The holidays are often filled with opportunities for togetherness, sharing, laughter and meaningful moments. But they can also bring stress, disappointment and sadness. A person with Alzheimer’s may feel a special sense of loss during the holidays because of the changes he or she has experienced. At the same time, caregivers may feel overwhelmed maintaining traditions while providing care.

In the mild (early) stage, a person with Alzheimer’s may experience minor changes. Some may withdraw and be less comfortable socializing, while others may relish seeing family and friends as before. The key is to check in with each other and discuss options. A simple “How are you doing?” or “How are you coping with everything?” may be appreciated. Plan the holidays together, focusing on the things that bring happiness and letting go of activities that seem overwhelming or stressful.

The Alzheimer’s Association offers that may help make the holidays easier and happier occasions for everyone:

  • Make sure others know. The holidays are full of emotions, so let guests know what to expect before they arrive and tell them how they can help. For example, what activities can they do with the person living with Alzheimer’s and how best to communicate with them. “Cross talk” or simultaneous conversations can be challenging for people living with Alzheimer’s – try engaging them one-on-one.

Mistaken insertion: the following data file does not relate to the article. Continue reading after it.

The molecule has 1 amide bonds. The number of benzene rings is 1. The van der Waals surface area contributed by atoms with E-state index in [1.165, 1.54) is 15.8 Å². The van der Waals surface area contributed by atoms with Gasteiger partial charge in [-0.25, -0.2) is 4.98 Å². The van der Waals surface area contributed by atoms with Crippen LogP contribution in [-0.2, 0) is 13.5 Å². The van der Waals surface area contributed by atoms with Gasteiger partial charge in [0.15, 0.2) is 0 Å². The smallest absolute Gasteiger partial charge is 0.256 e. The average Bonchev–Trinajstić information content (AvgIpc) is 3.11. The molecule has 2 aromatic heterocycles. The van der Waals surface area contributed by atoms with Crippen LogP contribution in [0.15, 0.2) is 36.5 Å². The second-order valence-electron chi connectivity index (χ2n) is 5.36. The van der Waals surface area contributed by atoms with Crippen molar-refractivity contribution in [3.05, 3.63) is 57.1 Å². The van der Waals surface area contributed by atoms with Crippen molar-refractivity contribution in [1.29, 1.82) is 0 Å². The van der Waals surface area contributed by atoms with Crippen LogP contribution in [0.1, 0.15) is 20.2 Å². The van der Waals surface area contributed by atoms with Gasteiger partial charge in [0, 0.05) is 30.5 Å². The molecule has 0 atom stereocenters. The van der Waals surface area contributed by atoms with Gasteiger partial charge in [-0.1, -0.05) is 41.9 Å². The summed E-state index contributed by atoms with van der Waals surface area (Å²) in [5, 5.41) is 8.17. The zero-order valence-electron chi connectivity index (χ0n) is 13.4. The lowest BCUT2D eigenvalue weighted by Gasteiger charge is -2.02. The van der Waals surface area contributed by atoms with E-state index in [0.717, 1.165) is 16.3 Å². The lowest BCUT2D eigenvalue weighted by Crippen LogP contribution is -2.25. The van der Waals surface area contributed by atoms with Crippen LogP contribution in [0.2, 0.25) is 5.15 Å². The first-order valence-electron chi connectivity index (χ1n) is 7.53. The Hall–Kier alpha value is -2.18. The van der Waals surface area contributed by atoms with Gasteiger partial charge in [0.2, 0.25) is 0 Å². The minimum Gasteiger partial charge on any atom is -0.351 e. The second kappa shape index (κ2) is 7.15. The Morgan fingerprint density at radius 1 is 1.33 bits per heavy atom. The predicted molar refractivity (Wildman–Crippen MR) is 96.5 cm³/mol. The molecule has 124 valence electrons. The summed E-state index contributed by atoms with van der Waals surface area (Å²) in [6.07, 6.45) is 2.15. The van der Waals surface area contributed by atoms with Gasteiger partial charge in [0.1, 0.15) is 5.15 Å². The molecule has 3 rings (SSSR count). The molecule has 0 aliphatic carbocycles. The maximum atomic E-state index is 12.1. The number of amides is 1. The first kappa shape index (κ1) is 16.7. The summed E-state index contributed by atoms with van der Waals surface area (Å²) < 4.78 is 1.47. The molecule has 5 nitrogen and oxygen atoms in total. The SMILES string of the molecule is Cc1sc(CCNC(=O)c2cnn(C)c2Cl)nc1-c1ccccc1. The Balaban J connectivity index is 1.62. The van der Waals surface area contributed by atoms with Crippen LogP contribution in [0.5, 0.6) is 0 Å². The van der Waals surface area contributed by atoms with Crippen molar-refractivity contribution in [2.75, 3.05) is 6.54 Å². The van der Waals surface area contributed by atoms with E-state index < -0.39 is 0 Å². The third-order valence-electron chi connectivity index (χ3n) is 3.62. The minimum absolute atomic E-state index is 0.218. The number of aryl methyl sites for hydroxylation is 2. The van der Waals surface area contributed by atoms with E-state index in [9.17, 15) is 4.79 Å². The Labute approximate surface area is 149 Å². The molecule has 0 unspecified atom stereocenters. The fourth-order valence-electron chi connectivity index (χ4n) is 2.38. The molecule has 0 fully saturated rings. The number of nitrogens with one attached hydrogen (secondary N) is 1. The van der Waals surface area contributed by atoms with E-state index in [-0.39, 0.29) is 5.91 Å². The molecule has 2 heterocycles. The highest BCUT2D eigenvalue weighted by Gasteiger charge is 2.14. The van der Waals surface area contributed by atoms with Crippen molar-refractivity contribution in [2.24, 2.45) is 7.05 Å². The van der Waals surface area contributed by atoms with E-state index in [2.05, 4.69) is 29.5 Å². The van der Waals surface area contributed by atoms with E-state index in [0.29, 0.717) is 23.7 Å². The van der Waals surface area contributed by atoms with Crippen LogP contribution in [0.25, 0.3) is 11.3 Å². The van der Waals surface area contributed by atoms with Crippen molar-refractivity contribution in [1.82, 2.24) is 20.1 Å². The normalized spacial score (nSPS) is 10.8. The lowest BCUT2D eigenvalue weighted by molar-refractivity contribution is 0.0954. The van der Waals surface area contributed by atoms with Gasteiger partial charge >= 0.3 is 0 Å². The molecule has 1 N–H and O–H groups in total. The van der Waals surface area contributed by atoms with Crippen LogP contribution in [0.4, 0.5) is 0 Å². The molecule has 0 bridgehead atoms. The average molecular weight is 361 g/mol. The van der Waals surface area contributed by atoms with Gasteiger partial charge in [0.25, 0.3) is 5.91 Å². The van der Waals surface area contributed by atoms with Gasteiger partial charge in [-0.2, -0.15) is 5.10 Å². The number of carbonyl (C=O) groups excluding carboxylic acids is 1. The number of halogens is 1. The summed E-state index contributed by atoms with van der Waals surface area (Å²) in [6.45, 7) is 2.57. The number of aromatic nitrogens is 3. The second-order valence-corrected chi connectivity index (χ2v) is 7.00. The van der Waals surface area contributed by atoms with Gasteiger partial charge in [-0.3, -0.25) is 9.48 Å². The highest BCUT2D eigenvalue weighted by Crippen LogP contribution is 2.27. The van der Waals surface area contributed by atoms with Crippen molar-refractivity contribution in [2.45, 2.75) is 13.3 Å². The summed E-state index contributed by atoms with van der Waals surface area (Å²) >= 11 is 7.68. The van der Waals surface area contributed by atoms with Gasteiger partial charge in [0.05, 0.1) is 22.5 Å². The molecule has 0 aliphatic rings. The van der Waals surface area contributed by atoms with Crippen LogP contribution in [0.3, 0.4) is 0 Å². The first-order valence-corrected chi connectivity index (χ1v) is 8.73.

• Build on traditions and memories. Take time to experiment with new traditions that might be less stressful or a better fit with your caregiving responsibilities, such as watching seasonal movies. For example, if evening confusion and agitation are a problem, turn your holiday dinner into a holiday lunch.
  • Involve the person with Alzheimer’s. Involve the person in safe, manageable holiday preparation activities that he or she enjoys. Ask him or her to help you prepare food, wrap packages, help decorate or set the table. (Avoid using candies, artificial fruits and vegetables as decorations because a person with dementia might confuse them with real food. Blinking lights may also confuse the person.)
  • Plan ahead. When attending a holiday party, prepare the host for special needs, such as a quiet room for the person to rest when they get tired, away from the noise and distractions.
  • Adjust expectations. Call a face-to-face meeting or arrange for a group discussion via telephone, video chat or email for family and friends to discuss holiday celebrations. Make sure that everyone understands the situation and has realistic expectations about what you can and cannot do. No one should expect you to maintain every holiday tradition or event.
  • Let others contribute. Give yourself permission to do only what you can reasonably manage. Have a potluck dinner or ask others to host at their home. You also may want to consider breaking large gatherings up into smaller visits of two or three people at a time to keep the person with Alzheimer’s and yourself from getting overtired.
  • Adapt gift giving. Provide people with suggestions for useful, safe and enjoyable gifts for the person such as comfortable, easy-to-remove clothing; CDs of favorite music; favorite foods and photo albums of family and friends.
  • If friends or family members ask you what you’d like for a gift, you may want to suggest a gift certificate or something that will help make things easier, like house cleaning, lawn or handyman services, laundry services, restaurant gift cards or even volunteer to visit with the person for an afternoon so you can have some time off.

For more information, visit or call the 24/7 Helpline, even on holidays, at 800.272.3900.